You have recognized the set of real numbers as a one dimensional vector space over the reals. In particular, you are singling out the addition structure and scaling structure of a real variable, which is the starting point of vector spaces.

I don't see much else there is to your line of reasoning.

(I hope you don't confuse my candor with impudence).

Thank you both for your replies. I'm going to have to think about the tensor answer to see if it is what I am looking for. If it is, it will take a large change in my basic thinking.

As for Reals being a vector space, I cannot quite agree. The Reals is a Field with extra stipulations such as upper bounding in order to guarantee that the members of the Field are ordered, but is not in and of itself a vector space. Reals are often used as Scalar coefficients in a vector space. A 1-D vector space can be defined over the Field of Reals (but it doesn't have to be Reals, it could be some other Field) and this vector space is appropriate for such things as showing the velocity in 1-D, as for example in a drag race. Nonphysically, the Field of Reals themselves can be assigned as the vectors in this 1-D vector space with the real number "1" designated as the basis vector to create a vector space of Reals over a Field of Reals.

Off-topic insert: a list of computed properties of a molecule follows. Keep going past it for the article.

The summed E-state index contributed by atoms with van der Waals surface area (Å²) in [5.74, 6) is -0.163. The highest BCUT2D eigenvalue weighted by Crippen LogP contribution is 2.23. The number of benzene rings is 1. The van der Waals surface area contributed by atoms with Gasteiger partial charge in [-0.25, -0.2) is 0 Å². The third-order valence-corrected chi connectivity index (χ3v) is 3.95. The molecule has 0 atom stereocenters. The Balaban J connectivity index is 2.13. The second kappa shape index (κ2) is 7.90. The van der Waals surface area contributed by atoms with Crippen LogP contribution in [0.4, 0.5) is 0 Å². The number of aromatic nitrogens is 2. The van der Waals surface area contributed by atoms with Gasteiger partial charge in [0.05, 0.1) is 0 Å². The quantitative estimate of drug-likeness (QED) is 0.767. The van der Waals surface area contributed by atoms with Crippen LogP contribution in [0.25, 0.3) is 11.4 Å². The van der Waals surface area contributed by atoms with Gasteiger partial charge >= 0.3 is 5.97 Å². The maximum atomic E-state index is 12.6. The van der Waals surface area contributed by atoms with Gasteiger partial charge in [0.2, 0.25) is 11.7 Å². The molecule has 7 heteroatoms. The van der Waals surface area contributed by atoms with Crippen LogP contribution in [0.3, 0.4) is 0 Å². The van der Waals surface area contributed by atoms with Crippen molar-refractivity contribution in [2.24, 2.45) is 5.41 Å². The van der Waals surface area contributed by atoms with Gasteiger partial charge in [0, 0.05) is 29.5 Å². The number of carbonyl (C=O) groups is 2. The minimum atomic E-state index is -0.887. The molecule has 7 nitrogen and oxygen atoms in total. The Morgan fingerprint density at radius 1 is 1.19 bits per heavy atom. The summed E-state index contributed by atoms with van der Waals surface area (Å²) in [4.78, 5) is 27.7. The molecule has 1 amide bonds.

An Affine space has values that are intrinsic, and in 1-D, the race track with meter markers would be a good example. There is a mapping (interaction) from a 1-D Affine space that takes a point from the Affine set and adds a vector from the displacement vector space (for the racetrack example) at that point to yield another point within the Affine space. This Affine space retains the ability to have its origin changed, whereas the Reals do not.

To extend this further, the meter is the basis vector in the displacement vector space and since in 1-D, the metric of a vector space is intrinsic, the meter also acts as the unit length and brings physical meaning to the vector space, which in turn is inherited by the Affine space. Once the origin in the Affine space is chosen, the displacement vector space at that point, (that is, the Real scalar coefficients from the displacement vector space at the origin) provides the meter markers for the entire space (racetrack in this case).

I believe that time, position (the only one having 2 or more dimensions), mass, temperature, energy, charge, luminous intensity, etc are Affine in nature and that vectors are defined as intervals in these spaces. The unit length, unit mass, unit energy, unit temperature, etc. from these vector spaces provide the physical meaning of these quantities to their respective Affine spaces.

I don't see this talked about, that is why I'm asking for other people's opinions.

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As for Reals being a vector space, I cannot quite agree.
This isn't my opinion. I encourage you to work through the vector space axioms where the Abelian group is $\mathbb{R}$and the field is $\mathbb{R}$.

An Affine space has values that are intrinsic
What do you mean by intrinsic? It seems to me that it's quite arbitrary in your examples.

There is a mapping (interaction) from a 1-D Affine space that takes a point from the Affine set and adds a vector from the displacement vector space (for the racetrack example) at that point to yield another point within the Affine space.